Last night I made a batch of cabbage kraut. I’ve been dying to massage a cabbage or two since I got back from culinary school, where I learnt the basic technique. Added to that, I’m suddenly having feelings that I can only describe as jar-withdrawal. This time last year I had a whole shelf full of chutney courtesy of my apple tree. Unfortunately, I missed the window for that this year while I was in the US, so now I’m getting itchy to do some preserving of some sort. There is something really soothing about the idea of creating a well-stocked larder at this time of year. However as much as I’m partial to the odd bit of chutney or jam, most recipes are generally loaded with sugar, so I’m very excited to start practicing some supernourishing fermentation. I might even get a few gifts out of it, although I suspect homemade chocolates might be better received than cabbage, but perhaps they can get both?

I have a love affair with cabbage in any shape or form and usually eat it raw in salads or lightly steamed. My ideal traditional Sunday lunch would be potato in some form and a big steaming pile of lusciously green savoy; just give me a little veggie gravy and forget the trimmings. Cabbage may be fairly humble, but it’s a hero in terms of health benefits. It contains sulphurous substances, so is very beneficial for the liver, helping with detoxification. The skin, hair and nails also benefit from sulphurous foods.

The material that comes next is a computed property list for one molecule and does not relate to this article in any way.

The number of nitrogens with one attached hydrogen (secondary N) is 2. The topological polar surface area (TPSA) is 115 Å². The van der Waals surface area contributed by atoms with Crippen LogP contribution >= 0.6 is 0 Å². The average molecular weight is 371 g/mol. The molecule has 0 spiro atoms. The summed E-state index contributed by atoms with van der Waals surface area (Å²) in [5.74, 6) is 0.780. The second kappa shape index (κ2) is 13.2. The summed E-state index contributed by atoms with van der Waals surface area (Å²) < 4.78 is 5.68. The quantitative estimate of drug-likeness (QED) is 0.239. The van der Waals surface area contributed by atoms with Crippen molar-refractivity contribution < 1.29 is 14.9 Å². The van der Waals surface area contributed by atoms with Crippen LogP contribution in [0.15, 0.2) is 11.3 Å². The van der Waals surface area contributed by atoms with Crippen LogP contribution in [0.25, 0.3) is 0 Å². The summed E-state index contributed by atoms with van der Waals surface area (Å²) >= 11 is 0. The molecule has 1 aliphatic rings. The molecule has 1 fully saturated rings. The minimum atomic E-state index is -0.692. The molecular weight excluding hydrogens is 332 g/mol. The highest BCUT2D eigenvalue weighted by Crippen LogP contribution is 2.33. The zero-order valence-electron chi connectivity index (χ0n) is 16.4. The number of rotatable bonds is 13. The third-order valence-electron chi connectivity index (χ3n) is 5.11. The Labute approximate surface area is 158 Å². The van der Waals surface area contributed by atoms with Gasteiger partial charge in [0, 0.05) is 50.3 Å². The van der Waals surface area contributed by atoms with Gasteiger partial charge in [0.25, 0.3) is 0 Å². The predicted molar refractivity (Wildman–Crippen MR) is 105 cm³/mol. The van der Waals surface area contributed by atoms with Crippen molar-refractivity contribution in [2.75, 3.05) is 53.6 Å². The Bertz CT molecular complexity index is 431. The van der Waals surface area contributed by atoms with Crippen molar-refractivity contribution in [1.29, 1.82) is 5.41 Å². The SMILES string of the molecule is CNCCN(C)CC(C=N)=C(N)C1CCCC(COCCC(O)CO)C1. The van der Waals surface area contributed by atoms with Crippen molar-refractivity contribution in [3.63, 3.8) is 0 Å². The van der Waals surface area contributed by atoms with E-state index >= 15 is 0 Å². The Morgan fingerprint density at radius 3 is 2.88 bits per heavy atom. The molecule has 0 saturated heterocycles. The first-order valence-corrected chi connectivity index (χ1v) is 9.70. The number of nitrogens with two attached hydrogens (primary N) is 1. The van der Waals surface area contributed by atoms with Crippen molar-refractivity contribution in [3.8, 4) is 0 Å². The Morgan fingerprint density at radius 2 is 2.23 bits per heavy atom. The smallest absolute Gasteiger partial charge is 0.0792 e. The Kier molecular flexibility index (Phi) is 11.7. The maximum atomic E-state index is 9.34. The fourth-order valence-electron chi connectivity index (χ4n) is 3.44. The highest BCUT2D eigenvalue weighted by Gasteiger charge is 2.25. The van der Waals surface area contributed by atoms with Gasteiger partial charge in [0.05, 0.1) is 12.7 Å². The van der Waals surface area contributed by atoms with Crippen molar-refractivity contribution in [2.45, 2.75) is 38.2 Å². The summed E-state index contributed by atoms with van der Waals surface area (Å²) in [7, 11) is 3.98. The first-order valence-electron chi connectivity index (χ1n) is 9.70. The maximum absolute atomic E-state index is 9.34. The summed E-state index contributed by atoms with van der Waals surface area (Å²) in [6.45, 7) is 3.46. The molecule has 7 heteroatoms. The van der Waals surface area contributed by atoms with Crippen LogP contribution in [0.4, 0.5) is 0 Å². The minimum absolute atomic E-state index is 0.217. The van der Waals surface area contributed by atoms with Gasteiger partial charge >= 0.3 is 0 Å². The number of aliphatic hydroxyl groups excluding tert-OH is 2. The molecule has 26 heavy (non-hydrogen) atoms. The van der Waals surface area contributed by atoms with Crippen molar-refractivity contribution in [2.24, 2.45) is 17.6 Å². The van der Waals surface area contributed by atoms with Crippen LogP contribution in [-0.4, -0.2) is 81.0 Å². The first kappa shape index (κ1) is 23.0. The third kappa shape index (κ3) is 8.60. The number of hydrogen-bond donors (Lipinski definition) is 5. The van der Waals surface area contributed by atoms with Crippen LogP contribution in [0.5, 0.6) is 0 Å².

Cabbage is a classic candidate for fermentation and preparing food in this way is one of the oldest techniques used for preservation, offering great health benefits to boot. Good health begins in the gut and including small amounts of friendly bacteria-rich fermented foods in your diet can really improve your digestive health. The gut is responsible for a huge part of our immune defence, it contains cells that react to invading pathogens and is one of our first lines of defence against infection, so what better time of year to get fermenting?

I recently purchased an e-book recipe collection entitled Cultured (edited by Kevin Gianni). I’m planning to delve into this more over the coming weeks, so I can spread my wings beyond my beloved cabbage – i’ll let you know how I get on. Now I need to get on the internet and order some more jars!

This is the basic Cabbage Kraut recipe we used at Living Light:

1 head of cabbage shredded

 1 tsp of salt

1 large preserving jar

  • Shred the cabbage finely either using a mandolin or in a food processor.
  • Sprinkle the salt on the cabbage and massage until lots of juice has released (you can leave it to rest in between massages!)
  • Once reduced and juicy you could add small amounts of other root veggies for colour and interest. I added some beetroot and a teaspoon of cumin seeds for added flavour.
  • Transfer the kraut to a large jar and press down well until the liquid rises above the cabbage.
  • Ensure the top of the jar is clean and use a weighted jar or bottle to press down and keep the cabbage submerged.
  • Store in a cool dark place for a minimum of 3 days. The kraut can be left to ferment for up to 14 days if you prefer really sour kraut.
  • Your kraut can then be stored in a sealed jar in the fridge for up to a couple of months.


Chia Seed Pudding